“Some municipalities have individual plans while other towns may share EDS locations, hence having one plan,” he said.

Goshea said a survey on storage capacity for vaccines needing refrigeration was conducted about a year and a half ago through planners in each of the Western Massachusetts counties.

“The purpose of the survey was to see what current boards of health had for refrigerator storage capacity and partnerships,” Goshea said, adding that the survey was used “to identify gaps and work towards building additional capacity and partnerships.”

“Since then equipment was purchased through various means and other agreements were formed between private partnerships,” he said.

Most of the time, he said — such as in the case of anthrax — there’s enough vaccine to distribute it to all residents. He believes the supply for a COVID-19 vaccine may be more limited as it is rolled out, so vaccination could take place over several cycles.

“In such cases there are resources, such as the Centers for Disease Control and Prevention’s tier schedule to prioritize distribution so that essential services will be maintained,” he said. The CDC guidelines prioritize vaccination for “critical healthcare” workers, public health workers and first responders, including police and firefighters, among other groups.

Goshea said much of his work during the pandemic has involved coordinating with partners in Hampden and Hampshire counties regarding COVID-19 needs, and questions around guidance and enforcement. Those working in local emergency preparedness, he believes, are doing what is needed to prepare for the availability of a COVID-19 vaccine and its distribution.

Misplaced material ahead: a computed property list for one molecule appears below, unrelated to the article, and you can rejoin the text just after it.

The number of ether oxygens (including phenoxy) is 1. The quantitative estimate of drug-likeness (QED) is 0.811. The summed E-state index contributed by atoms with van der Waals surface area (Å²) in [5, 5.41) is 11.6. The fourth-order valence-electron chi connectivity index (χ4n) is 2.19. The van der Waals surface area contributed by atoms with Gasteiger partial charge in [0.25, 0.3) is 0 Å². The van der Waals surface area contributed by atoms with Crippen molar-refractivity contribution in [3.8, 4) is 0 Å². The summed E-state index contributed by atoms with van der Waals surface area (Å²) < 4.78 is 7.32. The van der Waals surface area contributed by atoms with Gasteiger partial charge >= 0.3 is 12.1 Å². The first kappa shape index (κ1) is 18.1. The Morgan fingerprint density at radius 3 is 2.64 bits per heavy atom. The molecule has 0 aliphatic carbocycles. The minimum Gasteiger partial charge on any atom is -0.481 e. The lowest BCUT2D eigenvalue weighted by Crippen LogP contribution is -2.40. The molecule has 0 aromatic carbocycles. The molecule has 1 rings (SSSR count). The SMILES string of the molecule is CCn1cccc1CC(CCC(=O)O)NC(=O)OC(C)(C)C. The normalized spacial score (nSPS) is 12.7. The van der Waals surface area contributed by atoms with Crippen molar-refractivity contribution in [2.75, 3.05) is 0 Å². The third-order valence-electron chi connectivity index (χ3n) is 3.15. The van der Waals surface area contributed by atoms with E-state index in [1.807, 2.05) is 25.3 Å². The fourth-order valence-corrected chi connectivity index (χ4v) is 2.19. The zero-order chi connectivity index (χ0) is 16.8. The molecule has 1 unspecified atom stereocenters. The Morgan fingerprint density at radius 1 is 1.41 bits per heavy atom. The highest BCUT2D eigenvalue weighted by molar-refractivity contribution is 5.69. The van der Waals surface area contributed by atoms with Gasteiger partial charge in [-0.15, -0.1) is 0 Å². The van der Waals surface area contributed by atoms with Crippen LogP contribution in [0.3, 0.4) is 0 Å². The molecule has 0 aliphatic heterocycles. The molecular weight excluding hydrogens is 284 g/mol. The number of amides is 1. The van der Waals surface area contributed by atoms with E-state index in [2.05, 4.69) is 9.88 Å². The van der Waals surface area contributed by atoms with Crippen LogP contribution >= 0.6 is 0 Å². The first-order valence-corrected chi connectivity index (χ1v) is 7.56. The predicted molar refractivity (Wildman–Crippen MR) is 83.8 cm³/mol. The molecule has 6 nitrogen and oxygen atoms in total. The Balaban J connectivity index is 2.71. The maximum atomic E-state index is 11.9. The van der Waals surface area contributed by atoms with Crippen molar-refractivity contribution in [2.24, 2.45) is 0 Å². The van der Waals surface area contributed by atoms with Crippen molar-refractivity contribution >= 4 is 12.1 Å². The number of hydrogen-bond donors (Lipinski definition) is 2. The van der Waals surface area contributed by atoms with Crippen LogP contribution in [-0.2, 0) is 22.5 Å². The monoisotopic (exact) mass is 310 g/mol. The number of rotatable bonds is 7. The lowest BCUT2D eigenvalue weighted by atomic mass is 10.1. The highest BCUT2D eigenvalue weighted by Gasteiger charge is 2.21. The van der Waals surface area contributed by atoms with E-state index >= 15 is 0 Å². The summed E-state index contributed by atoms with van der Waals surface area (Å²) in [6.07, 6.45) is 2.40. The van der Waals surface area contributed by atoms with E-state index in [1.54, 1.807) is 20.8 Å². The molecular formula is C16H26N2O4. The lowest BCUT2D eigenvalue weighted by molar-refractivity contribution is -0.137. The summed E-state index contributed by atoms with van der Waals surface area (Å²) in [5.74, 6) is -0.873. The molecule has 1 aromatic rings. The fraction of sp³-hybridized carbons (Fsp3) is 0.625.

“Care is not much different from anthrax, seasonal flu, or measles with the exception of a potential limited vaccine initially,” he said. “In such cases we have recommended various non-pharmaceutical interventions such as masks and hand washing that have been effective against limiting transmission.”

Goshea, who has a background in fire and emergency medical services, has held his present job since December 2018, “working with the various Hampden County municipalities to plan and prepare for public health disasters and other emergency planning and preparedness activities they need.”

He also serves as director of the Medical Reserve Corps, helping to coordinate medical and non-medical volunteers in the county, and teaches public education classes on topics including emergency preparedness, hands-only cardiopulmonary resuscitation, and Narcan and overdose education.

Goshea said the pandemic is “certainly the longest challenge” he has faced as a public health emergency planner — and exactly what those in his profession work toward planning for.

“Not all public health emergencies have vaccines and they all have somewhat similar challenges,” he said. “The biggest challenge I would say is prior to COVID, as not many people knew about the work that was constantly being done on their behalf and there were challenges getting buy-in from partners and limited funding support.”

He added, “Each disaster better prepares us for the next one.”

There are always lessons learned, and improvements to technology and logistics.

“These improvements are incorporated into plans constantly when gaps are identified,” he said. “Planners, communities, and emergency management work incredibly hard to build the best systems.”